It’s a cardinal rule that moms don’t get sick days. It’s even more true for homeschooling moms. It’s hard to relax on the couch and take a sick day when you know that there is school work that needs to be done. There are ways, however, to still do something productive in your homeschool when you’re feeling less than your best. Change things up and try one of these for your fall back plan.
Watch educational videos.
I don’t know about you, but I’m constantly finding cool educational videos I think the kids would like or that go perfectly with something we’re learning. The problem is that we don’t have time to watch them very often in the midst of our regular school curricula and activities. When you come across a video like that, save it or make a note of it in a file. Then you can quickly access those videos next time you’re having a sick day.
You can find lots of great documentaries on Netflix and Amazon Prime. I love the Drive Thru History videos that take kids to real life places to talk about historical events. You can find the Founding Fathers episodes for free on Amazon Prime, and there are many of the other Drive Thru History videos to rent on Amazon as well. Khan Academy is another great place to find videos. You can find science, art, history, and more.
Listen to educational podcasts.
I’m a huge podcast fan, but I don’t always listen with the kids. There are some great podcasts that kids can listen to, however. Some are specifically geared toward kids and some have family-friendly educational content that the whole family can enjoy. You can find a list of stories, science, and history podcasts for kids here.
Have a DEAR day.
Some of my kids love to read on their own for pleasure. Others need to be encouraged. When you’re not feeling well, encourage independent reading by having a Drop Everything and Read Day (DEAR). Kids can read library books or books from your home library. If you feel like it, have a read aloud time. Older kids can also read aloud to younger kids or take turns reading aloud with each other. Reading is never wasted time – even if kids are reading what some call “twaddle” and not great living books. Reading can build vocabulary and comprehension as well as help kids to develop focus.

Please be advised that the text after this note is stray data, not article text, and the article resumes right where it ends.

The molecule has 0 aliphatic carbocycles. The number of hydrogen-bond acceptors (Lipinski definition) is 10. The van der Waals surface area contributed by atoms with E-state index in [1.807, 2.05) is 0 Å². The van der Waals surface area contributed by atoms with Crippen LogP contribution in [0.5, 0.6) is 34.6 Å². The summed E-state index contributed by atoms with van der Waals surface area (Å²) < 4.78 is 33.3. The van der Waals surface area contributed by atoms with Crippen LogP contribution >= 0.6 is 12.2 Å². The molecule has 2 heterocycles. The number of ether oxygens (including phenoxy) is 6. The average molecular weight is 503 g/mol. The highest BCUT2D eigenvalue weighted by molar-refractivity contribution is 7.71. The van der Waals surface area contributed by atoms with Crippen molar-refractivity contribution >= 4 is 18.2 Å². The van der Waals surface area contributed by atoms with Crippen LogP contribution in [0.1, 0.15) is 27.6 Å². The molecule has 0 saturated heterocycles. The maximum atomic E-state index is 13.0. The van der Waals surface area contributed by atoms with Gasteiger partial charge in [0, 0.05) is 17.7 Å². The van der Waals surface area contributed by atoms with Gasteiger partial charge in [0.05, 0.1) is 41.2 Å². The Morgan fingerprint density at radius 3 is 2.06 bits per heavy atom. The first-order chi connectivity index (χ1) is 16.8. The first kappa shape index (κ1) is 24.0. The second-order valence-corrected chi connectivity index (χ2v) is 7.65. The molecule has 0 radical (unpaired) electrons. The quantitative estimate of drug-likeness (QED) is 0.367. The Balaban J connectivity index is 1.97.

Assign older siblings to work with younger siblings.
If you have a mix of older and younger kids, have the older kids work with the younger for the day. Older kids can teach actual lessons, help younger siblings with workbook pages, read books aloud, or do a craft project with the littler ones. This working together is actually beneficial for the older and younger siblings. The older kids get the opportunity to practice some organizational and leadership skills, and the younger kids can keep right on learning even if you aren’t feeling up to working with them.
Encourage kids to have a games and puzzles day.
Games and puzzles provide lots of opportunity for kids to learn. Board games teach critical thinking and often math skills. Puzzles help kids look for patterns and also encourage higher level thinking. If you have kids who are old enough to play by themselves, encourage board games and puzzles for the day. You won’t have to be directly teaching, although you may need to feel well enough to help kids work out instructions or disagreements about game play.
It’s not always easy to homeschool when you aren’t feeling well. And sometimes you just need to take a break and know that homeschooling gives you the flexibility and freedom to do that when you need to. But sometimes you can pull out one of these ideas and keep learning going on a sick day.
How do you cope when you don’t feel like homeschooling?
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